Investment mandate pitch processes are fiercely competitive, and typically held behind closed doors. Yet the investors awarding these mandates are often public organisations that need to keep a broad range of stakeholders happy.
In a marked departure from convention, last week’s ESG ‘investing olympics’ thrust five fund houses into a pitch to promote the social and environmental impact, alongside the financial return, of their respective strategies. The prize was a £33.5m mandate from three charities, who were joined in the room by more than 100 industry stakeholders keen to hear the fund houses’ responses.
The exercise enabled genuine scrutiny, transparency and accountability over the decision-making process. For an industry cloaked in secrecy, this is an admirable attempt to hold potential managers to account, bettered further by the extended invitation to other asset owners interested in the rapidly growing field of ESG investing.
While this was undeniably a welcome development – and an entertaining stunt – there is a real risk that the format falls foul of trivialising the issue at hand. In a relatively short period of time, there won’t be such a thing as an ESG mandate. It will just be another mandate.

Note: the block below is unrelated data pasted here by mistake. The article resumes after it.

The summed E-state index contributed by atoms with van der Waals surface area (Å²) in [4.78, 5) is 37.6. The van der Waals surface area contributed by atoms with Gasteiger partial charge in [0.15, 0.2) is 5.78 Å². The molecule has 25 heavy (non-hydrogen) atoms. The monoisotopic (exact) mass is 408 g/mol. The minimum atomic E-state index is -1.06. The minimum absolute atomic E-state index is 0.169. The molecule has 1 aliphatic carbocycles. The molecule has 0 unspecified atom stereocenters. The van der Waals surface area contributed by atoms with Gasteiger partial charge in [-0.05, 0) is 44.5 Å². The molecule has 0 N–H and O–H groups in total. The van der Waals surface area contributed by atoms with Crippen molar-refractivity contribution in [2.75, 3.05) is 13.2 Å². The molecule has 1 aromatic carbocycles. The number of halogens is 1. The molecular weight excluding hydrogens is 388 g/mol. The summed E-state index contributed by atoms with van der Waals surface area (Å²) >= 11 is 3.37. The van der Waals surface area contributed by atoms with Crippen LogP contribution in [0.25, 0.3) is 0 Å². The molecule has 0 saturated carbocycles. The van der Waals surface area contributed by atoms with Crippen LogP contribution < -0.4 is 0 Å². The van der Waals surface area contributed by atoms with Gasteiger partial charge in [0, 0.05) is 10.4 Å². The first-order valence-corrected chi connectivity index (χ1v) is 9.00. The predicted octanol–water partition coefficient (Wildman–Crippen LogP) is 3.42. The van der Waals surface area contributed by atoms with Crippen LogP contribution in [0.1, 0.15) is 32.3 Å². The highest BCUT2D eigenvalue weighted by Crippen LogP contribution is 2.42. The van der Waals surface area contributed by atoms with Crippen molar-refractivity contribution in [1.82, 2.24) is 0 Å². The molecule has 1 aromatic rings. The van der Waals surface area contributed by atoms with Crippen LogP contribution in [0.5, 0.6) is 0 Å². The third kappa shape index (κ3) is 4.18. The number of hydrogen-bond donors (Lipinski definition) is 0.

As Cyrus Taraporevala (Chief Executive at State Street Global Advisors) recently said: “The quality and consistency of [ESG] data and analytics will [soon] advance to the point where they will be fully incorporated by portfolio managers into their investment processes across all asset classes”
On the face of it, such an event is a positive step. However, it’s worrying that there’s a perceived need to run a pitch in such a fashion; mandates worth hundreds of millions would never be awarded following in this way. A good event undoubtedly, but it should remain as a one off, and not to be repeated.
Comms teams also need to take heed and follow suit – don’t fall for the shiny, one-off event and avoid any reputational banana skins in this fast-changing arena. Otherwise, ESG will continue to be viewed as a special case, rather than what it should increasingly be: business as usual.